All Pets Veterinary Centre

Pet of the Month for November is Pepper!

November 20, 2017Caroline Le BretonLatest0


Pepper came into see us when her owner noticed some blood in her litter tray. Despite treatment, the problem didn’t resolve, so we carried out urinalysis and ultrasound which revealed that Pepper had multiple stones, the largest being 8mm in diameter! These stones had to be surgically removed via a cystotomy (opening up of the bladder).
Pepper’s surgery was a success, so she was sent home the same day to recover with her family. The stones were sent off to a special laboratory in the USA for identification. They turned out to be Calcium Oxalate stones, which means that Pepper will have to stay on a urinary prescription diet in the future to prevent the stones from forming again.

Pet of the month for October is Millie!

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Millie the Labradoodle had to undergo surgery for a rapidly growing mass on her back leg.
Due to the size of the growth a large amount of skin had to be removed.
Post surgically, Millie had to endure repeated bandage changes over a period of weeks, which she tolerated remarkably well. In fact, she was the model patient! She has now recovered completely and is back to her favourite pastime: Frolicking on the sand dunes.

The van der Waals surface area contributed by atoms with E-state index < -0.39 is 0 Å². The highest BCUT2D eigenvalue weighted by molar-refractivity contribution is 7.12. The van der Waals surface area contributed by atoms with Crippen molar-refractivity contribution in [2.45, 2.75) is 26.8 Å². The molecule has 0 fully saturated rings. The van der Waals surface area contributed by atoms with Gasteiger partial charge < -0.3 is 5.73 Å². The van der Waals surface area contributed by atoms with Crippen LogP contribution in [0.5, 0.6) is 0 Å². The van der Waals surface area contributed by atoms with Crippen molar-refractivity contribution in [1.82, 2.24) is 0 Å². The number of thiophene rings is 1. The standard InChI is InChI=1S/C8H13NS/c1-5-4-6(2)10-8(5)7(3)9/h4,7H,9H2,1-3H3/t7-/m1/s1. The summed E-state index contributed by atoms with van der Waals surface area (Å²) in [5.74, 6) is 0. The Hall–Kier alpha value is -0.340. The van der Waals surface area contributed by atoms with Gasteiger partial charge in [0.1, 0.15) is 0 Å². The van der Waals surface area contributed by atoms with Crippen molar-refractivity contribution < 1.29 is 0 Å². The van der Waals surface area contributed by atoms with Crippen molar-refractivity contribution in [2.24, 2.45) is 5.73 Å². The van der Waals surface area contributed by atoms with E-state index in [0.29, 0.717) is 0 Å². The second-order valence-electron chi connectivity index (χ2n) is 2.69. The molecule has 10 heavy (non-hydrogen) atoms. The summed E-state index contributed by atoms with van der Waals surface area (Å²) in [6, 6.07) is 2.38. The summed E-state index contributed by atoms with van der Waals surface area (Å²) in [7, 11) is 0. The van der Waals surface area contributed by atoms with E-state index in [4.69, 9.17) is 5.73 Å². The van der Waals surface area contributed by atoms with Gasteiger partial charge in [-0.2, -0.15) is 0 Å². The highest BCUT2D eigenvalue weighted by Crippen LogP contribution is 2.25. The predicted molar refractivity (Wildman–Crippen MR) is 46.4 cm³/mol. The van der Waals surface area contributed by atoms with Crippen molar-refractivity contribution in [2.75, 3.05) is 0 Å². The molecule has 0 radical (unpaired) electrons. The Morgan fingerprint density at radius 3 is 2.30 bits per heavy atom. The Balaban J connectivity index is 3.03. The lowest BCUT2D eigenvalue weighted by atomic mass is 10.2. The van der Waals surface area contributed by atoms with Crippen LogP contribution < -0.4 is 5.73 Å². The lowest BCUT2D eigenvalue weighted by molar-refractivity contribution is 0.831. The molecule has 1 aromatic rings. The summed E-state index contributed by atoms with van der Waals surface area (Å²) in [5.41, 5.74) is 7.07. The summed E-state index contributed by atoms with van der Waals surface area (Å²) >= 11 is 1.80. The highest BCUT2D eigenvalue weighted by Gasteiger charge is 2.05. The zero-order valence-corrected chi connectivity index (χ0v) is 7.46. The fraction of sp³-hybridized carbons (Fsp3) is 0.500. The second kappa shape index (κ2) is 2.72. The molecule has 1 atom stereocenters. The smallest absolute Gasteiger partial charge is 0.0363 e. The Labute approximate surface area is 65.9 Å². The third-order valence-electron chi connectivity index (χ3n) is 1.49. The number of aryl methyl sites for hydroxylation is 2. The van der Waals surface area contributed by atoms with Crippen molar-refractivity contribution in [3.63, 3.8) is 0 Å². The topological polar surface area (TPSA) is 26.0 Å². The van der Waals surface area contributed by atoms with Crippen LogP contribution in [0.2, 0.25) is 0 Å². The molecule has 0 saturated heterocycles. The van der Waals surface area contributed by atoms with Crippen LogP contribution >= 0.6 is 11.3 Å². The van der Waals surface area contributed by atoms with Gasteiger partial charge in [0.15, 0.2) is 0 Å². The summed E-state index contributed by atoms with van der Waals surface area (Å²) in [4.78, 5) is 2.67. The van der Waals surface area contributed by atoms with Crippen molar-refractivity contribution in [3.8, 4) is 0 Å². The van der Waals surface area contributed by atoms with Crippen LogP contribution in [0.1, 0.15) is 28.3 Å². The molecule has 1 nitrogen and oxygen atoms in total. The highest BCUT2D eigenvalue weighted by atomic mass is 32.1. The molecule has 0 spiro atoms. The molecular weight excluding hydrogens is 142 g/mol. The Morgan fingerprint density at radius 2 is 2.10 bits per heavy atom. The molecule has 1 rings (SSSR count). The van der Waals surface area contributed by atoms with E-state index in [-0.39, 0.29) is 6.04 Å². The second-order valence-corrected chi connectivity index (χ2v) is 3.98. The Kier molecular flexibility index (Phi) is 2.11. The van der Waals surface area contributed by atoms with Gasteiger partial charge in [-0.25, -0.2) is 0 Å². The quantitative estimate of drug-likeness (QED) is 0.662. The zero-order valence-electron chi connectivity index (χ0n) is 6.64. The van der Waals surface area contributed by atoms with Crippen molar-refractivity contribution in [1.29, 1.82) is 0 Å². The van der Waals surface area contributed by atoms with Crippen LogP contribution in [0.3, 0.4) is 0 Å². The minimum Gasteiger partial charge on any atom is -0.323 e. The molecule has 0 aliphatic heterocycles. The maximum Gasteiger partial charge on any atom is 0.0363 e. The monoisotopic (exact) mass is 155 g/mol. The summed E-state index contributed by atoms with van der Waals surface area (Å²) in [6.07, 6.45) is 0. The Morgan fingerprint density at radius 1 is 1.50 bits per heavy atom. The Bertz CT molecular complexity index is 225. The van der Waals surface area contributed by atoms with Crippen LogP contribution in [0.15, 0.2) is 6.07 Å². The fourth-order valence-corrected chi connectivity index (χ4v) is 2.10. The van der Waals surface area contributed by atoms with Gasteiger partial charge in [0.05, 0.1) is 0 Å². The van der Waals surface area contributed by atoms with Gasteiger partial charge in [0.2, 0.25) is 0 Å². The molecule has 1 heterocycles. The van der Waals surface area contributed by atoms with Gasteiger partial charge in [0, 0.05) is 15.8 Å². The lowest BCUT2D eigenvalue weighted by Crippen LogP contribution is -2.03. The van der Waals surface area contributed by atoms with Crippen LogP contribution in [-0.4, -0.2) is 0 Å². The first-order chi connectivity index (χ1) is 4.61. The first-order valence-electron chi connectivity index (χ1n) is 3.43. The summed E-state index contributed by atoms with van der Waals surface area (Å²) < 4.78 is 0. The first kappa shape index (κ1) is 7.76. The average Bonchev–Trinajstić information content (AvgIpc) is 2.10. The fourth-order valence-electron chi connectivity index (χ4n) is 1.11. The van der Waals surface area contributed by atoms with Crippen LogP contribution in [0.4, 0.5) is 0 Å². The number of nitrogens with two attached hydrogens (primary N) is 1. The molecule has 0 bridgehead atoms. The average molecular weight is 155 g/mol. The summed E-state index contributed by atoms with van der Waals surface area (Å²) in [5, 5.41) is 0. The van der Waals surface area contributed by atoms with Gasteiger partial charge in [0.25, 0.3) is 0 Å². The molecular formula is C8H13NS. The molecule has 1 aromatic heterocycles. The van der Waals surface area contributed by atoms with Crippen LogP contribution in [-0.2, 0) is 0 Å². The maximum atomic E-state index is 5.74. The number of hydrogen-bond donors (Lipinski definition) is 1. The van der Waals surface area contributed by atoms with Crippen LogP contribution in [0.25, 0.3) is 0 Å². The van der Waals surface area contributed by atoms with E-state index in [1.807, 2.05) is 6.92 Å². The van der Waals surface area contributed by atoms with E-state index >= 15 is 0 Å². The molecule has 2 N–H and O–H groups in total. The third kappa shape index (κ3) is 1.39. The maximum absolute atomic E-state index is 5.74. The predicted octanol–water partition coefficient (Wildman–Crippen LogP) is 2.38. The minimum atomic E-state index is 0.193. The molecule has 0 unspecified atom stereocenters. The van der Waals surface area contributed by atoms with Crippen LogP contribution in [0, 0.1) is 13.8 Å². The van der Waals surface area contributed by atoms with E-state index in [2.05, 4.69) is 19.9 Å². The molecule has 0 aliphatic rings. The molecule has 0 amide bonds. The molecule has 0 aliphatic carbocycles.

September 27, 2017All PetsLatest0

An exciting opportunity in our purpose built small animal practice in St Peter.

We are looking for an enthusiastic and motivated individual who possesses excellent organisational and client care skills.  You will work a 38-42 hour week (negotiable) from Monday to Friday and alternate Saturdays (half day off in lieu) with evenings/weekends on call covered on a rota basis.  Competitive salary dependent upon experience.

For further information email or telephone 01534 745999.

Come join our happy team!

Pet of the Month for September is Lucy!

September 27, 2017All PetsLatest0

Lucy is the sweetest 11 year old cross-breed Jack Russell Terrier.

A couple of weeks ago Lucy’s owners became worried when Lucy didn’t want to be picked up and would yelp in pain when done so, she also wouldn’t touch any of her food.
Lucy’s condition worsened when she started to involuntarily shake as well as losing control over her muscle movements (ataxia). 
We proceeded to do x-rays to help us determine what was going on with Lucy. Unfortunately, nothing obvious presented on the x-rays so Lucy was referred for an MRI.
The results of the MRI showed that an intervertebral disc was causing mild compression of Lucy’s spinal cord, and this compression was likely to be causing her clinical signs. A decision was made to rest Lucy and give her pain relief and anti-inflammatory drugs. Lucy has responded well to this treatment and is now walking much better.

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